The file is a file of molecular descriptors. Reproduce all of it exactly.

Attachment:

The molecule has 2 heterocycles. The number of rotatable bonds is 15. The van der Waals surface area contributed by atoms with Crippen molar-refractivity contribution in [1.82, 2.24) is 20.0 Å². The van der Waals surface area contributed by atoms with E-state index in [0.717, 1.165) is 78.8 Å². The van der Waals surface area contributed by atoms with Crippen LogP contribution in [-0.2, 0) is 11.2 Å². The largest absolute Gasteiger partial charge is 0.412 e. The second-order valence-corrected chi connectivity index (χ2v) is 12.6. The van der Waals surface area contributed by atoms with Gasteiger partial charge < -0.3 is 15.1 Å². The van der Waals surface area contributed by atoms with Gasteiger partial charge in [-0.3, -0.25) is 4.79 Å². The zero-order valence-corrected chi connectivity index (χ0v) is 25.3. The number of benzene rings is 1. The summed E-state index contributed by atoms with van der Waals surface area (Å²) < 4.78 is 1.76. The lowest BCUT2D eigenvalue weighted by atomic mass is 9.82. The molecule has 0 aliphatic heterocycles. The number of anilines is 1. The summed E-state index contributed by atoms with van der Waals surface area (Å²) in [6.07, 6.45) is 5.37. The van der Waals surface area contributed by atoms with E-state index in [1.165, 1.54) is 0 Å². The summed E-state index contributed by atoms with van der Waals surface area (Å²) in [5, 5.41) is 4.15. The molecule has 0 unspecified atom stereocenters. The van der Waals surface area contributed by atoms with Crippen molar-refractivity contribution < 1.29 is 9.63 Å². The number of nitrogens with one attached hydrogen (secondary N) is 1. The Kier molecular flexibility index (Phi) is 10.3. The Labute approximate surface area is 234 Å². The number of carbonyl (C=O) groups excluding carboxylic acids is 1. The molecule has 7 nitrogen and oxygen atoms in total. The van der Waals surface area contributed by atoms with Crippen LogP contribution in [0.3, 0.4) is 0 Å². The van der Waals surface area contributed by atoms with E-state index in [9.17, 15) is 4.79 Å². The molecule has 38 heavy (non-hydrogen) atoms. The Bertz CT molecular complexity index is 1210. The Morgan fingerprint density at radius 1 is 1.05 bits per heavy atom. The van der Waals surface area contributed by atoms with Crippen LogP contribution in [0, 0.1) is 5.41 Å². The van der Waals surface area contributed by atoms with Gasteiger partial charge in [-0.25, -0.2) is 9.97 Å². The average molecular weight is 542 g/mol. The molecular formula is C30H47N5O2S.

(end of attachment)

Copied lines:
The molecule has 2 heterocycles. The number of rotatable bonds is 15. The van der Waals surface area contributed by atoms with Crippen molar-refractivity contribution in [1.82, 2.24) is 20.0 Å². The van der Waals surface area contributed by atoms with E-state index in [0.717, 1.165) is 78.8 Å². The van der Waals surface area contributed by atoms with Crippen LogP contribution in [-0.2, 0) is 11.2 Å². The largest absolute Gasteiger partial charge is 0.412 e. The second-order valence-corrected chi connectivity index (χ2v) is 12.6. The van der Waals surface area contributed by atoms with Gasteiger partial charge < -0.3 is 15.1 Å². The van der Waals surface area contributed by atoms with Gasteiger partial charge in [-0.3, -0.25) is 4.79 Å². The zero-order valence-corrected chi connectivity index (χ0v) is 25.3. The number of benzene rings is 1. The summed E-state index contributed by atoms with van der Waals surface area (Å²) < 4.78 is 1.76. The lowest BCUT2D eigenvalue weighted by atomic mass is 9.82. The molecule has 0 aliphatic heterocycles. The number of anilines is 1. The summed E-state index contributed by atoms with van der Waals surface area (Å²) in [6.07, 6.45) is 5.37. The van der Waals surface area contributed by atoms with E-state index in [1.165, 1.54) is 0 Å². The summed E-state index contributed by atoms with van der Waals surface area (Å²) in [5, 5.41) is 4.15. The molecule has 0 unspecified atom stereocenters. The van der Waals surface area contributed by atoms with Crippen molar-refractivity contribution < 1.29 is 9.63 Å². The number of nitrogens with one attached hydrogen (secondary N) is 1. The Kier molecular flexibility index (Phi) is 10.3. The Labute approximate surface area is 234 Å². The number of carbonyl (C=O) groups excluding carboxylic acids is 1. The molecule has 7 nitrogen and oxygen atoms in total. The van der Waals surface area contributed by atoms with Crippen LogP contribution in [0.3, 0.4) is 0 Å². The van der Waals surface area contributed by atoms with E-state index in [9.17, 15) is 4.79 Å². The molecule has 38 heavy (non-hydrogen) atoms. The Bertz CT molecular complexity index is 1210. The Morgan fingerprint density at radius 1 is 1.05 bits per heavy atom. The van der Waals surface area contributed by atoms with Crippen LogP contribution in [0, 0.1) is 5.41 Å². The van der Waals surface area contributed by atoms with Gasteiger partial charge in [-0.25, -0.2) is 9.97 Å². The average molecular weight is 542 g/mol. The molecular formula is C30H47N5O2S.